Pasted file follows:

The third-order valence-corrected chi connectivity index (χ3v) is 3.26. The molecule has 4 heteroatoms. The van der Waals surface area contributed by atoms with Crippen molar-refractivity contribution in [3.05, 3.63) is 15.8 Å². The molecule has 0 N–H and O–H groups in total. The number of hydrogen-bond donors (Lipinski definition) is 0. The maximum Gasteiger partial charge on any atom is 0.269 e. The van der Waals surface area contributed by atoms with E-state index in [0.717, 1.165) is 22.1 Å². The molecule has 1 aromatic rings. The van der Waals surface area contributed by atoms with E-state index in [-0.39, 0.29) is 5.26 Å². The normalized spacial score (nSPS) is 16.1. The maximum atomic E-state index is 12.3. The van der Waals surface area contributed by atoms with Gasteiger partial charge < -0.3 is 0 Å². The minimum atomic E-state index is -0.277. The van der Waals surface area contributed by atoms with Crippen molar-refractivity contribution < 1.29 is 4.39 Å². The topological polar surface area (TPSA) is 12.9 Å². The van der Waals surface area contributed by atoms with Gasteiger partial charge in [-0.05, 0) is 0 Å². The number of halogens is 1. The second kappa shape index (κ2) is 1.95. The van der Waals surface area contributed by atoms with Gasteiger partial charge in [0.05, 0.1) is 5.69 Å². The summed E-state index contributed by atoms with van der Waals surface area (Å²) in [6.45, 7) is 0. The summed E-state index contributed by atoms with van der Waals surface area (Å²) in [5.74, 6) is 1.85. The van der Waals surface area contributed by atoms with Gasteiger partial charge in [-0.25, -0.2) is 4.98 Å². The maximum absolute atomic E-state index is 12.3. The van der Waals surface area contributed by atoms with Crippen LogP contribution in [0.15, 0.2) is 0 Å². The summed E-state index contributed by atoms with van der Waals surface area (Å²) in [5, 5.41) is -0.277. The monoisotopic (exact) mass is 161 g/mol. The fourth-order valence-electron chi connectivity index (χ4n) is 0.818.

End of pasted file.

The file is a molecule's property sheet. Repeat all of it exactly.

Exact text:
The third-order valence-corrected chi connectivity index (χ3v) is 3.26. The molecule has 4 heteroatoms. The van der Waals surface area contributed by atoms with Crippen molar-refractivity contribution in [3.05, 3.63) is 15.8 Å². The molecule has 0 N–H and O–H groups in total. The number of hydrogen-bond donors (Lipinski definition) is 0. The maximum Gasteiger partial charge on any atom is 0.269 e. The van der Waals surface area contributed by atoms with E-state index in [0.717, 1.165) is 22.1 Å². The molecule has 1 aromatic rings. The van der Waals surface area contributed by atoms with E-state index in [-0.39, 0.29) is 5.26 Å². The normalized spacial score (nSPS) is 16.1. The maximum atomic E-state index is 12.3. The van der Waals surface area contributed by atoms with Gasteiger partial charge < -0.3 is 0 Å². The minimum atomic E-state index is -0.277. The van der Waals surface area contributed by atoms with Crippen molar-refractivity contribution < 1.29 is 4.39 Å². The topological polar surface area (TPSA) is 12.9 Å². The van der Waals surface area contributed by atoms with Gasteiger partial charge in [-0.05, 0) is 0 Å². The number of halogens is 1. The second kappa shape index (κ2) is 1.95. The van der Waals surface area contributed by atoms with Gasteiger partial charge in [0.05, 0.1) is 5.69 Å². The summed E-state index contributed by atoms with van der Waals surface area (Å²) in [6.45, 7) is 0. The summed E-state index contributed by atoms with van der Waals surface area (Å²) in [5.74, 6) is 1.85. The van der Waals surface area contributed by atoms with Gasteiger partial charge in [-0.25, -0.2) is 4.98 Å². The maximum absolute atomic E-state index is 12.3. The van der Waals surface area contributed by atoms with Crippen LogP contribution in [0.15, 0.2) is 0 Å². The summed E-state index contributed by atoms with van der Waals surface area (Å²) in [5, 5.41) is -0.277. The monoisotopic (exact) mass is 161 g/mol. The fourth-order valence-electron chi connectivity index (χ4n) is 0.818.